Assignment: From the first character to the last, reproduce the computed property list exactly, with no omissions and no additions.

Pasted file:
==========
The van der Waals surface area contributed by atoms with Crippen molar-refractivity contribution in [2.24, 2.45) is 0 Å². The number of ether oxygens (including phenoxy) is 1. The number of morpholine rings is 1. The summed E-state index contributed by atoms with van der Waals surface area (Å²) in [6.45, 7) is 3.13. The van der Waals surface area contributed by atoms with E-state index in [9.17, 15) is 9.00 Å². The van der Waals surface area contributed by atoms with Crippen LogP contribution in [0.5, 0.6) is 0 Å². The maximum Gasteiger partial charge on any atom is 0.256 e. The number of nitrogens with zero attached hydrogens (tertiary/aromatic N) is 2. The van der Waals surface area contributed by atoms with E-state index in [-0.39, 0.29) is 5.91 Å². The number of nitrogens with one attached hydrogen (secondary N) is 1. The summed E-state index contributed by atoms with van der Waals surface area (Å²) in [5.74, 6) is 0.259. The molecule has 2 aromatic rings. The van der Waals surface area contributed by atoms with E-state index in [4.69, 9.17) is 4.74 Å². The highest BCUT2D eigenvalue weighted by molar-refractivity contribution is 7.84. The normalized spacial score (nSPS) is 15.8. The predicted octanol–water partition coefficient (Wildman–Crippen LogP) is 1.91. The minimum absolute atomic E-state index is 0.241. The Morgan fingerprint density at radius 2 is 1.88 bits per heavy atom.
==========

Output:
The van der Waals surface area contributed by atoms with Crippen molar-refractivity contribution in [2.24, 2.45) is 0 Å². The number of ether oxygens (including phenoxy) is 1. The number of morpholine rings is 1. The summed E-state index contributed by atoms with van der Waals surface area (Å²) in [6.45, 7) is 3.13. The van der Waals surface area contributed by atoms with E-state index in [9.17, 15) is 9.00 Å². The van der Waals surface area contributed by atoms with Crippen LogP contribution in [0.5, 0.6) is 0 Å². The maximum Gasteiger partial charge on any atom is 0.256 e. The number of nitrogens with zero attached hydrogens (tertiary/aromatic N) is 2. The van der Waals surface area contributed by atoms with E-state index in [-0.39, 0.29) is 5.91 Å². The number of nitrogens with one attached hydrogen (secondary N) is 1. The summed E-state index contributed by atoms with van der Waals surface area (Å²) in [5.74, 6) is 0.259. The molecule has 2 aromatic rings. The van der Waals surface area contributed by atoms with E-state index in [4.69, 9.17) is 4.74 Å². The highest BCUT2D eigenvalue weighted by molar-refractivity contribution is 7.84. The normalized spacial score (nSPS) is 15.8. The predicted octanol–water partition coefficient (Wildman–Crippen LogP) is 1.91. The minimum absolute atomic E-state index is 0.241. The Morgan fingerprint density at radius 2 is 1.88 bits per heavy atom.